Courtesy of our friends at Capp Street Crap, comes this most curious sign spotted today on Peralta.
Neighbor Maggie recently moved to the upper elevations of Peralta, where shes been exploring Zen and the Art of Exploring Bernal Heights:
My first few weeks living in Bernal were like a fairy tale. They continue to be, but the first weeks of anything feel like a dream-state because everything is brand new. Every time I left my house, the tallest one of the top of a hill, I set out in a different direction. Moving from Brooklyn – where you are forced to walk in a grid no matter how hard you try to stray – it was like a “chose your own adventure” every time I walked my pup, Miko.
Most often, I let her decide where we went. She’s usually the one to find the little paths and secret stairways and gardens that make Bernal so charming and calming. One day we happened upon these very zen chickens. They have their own coop, a fenced in backyard, and a great garden view. It comes complete with a little Buddha that I’ve often seen them cuddled next to – completely chilled out, even when a little mutt is curiously sniffing around them.
Every day we take an adventure in Bernal, every day brings a new gift, and every day I feel grateful to live here.
PHOTO: Neighbor Maggie
Over the weekend Bernalwood received several reports that a rather large bird of prey had been seen loitering in several Bernal Heights back yards. It began when this big bird was spotted in the backyard of Neighbor @Mop_Head, who speculated that the creature might be a Peregrine Falcon.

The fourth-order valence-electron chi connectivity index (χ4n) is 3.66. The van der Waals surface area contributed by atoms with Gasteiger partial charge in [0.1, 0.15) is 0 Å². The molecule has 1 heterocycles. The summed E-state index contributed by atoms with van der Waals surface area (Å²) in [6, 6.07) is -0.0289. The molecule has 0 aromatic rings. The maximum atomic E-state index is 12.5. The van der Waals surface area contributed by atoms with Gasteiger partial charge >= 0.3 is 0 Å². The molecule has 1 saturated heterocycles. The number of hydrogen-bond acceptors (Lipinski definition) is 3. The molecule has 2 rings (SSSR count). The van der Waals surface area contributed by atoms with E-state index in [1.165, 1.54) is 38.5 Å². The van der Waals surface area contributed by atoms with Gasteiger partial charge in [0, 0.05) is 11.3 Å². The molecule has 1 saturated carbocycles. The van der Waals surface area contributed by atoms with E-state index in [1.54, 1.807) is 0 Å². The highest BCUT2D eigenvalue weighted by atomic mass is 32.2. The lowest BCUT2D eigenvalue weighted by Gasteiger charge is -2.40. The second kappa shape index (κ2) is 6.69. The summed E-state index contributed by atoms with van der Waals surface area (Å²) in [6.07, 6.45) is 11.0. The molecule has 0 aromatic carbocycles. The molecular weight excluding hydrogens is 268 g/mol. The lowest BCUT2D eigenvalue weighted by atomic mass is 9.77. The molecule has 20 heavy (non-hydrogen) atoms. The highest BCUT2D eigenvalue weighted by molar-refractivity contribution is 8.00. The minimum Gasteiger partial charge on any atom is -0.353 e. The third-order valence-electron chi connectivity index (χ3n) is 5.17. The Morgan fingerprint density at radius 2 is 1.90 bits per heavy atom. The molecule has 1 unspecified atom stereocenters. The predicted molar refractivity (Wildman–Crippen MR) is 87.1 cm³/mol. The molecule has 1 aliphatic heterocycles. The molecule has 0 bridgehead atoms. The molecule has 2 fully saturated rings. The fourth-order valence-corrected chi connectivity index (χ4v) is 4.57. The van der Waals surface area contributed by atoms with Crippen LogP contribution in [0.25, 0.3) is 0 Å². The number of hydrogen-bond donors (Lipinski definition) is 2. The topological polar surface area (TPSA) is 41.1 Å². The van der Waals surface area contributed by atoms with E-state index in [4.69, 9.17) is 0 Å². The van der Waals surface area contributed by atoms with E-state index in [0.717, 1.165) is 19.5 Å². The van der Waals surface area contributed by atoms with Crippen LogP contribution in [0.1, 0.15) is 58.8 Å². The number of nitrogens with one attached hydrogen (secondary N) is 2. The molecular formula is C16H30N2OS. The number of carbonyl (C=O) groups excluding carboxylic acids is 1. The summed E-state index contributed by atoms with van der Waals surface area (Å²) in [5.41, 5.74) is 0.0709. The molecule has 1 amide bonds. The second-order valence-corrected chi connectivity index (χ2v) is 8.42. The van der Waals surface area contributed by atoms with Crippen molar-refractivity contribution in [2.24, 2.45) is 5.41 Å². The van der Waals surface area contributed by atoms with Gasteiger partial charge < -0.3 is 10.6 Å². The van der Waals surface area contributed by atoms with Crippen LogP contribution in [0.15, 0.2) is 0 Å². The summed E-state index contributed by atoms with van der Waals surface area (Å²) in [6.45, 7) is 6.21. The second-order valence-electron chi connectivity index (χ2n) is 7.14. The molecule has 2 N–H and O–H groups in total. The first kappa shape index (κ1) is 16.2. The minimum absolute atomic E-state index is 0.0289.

On Sunday, Neighbor Erin spotted a similar bird near College Avenue:
Over on Facebook, there were many theories. Perhaps it’s a juvenile red-tailed hawk? Or a coopers hawk? Or maybe a kestrel?
So what kind of critter is it? To answer that, Bernalwood shared the photos with ace birdwatcher Neighbor John, who theorizes:
A little hard to tell, but I’d say it is a juvenile Coopers Hawk. It’s a bit difficult to tell the size and a super similar looking hawk, though smaller is a Sharp Shinned.
Both are reasonably common around here. It would be great to think that this might be one of the two Red Tails that fledged from the nest on the north side of Bernal a month or two ago, but it’s too small and doesn’t have the right markings. For me the key is the dark stripe on the underside of its neck. Peregrines have a mostly white neck. As Coopers get older they add a rufous color to their necks and shoulders. And, as with all hawks, seeing them in flight is key to identification.
UPDATE: 3 August, 1 pm: Neighbor John and his bird-spotting son Eddie shot this photo this morning on the hill. John says:
Eddie and I saw a hawk on our walk this morning, both in flight and in the tree above the Gates steps on the south side of the hill (see attached photo), and the young birder is “very clear” that it is a juvenile Cooper’s Hawk:
Neighbor Tamara reports that she spotted this bird on the hill two days ago:
There comes a point in every Bay Area economic boom where housing is scarce and rents are through the roof when some jokester comments about renting out the garage, or the doghouse, or a tent in the yard for an absurd amount of money. (Although, turns out, the tent in the yard is real.)
Citizens of Bernalwood, we have reached that moment. Neighbor Robert shared this photo of a birdhouse he spotted on Precita.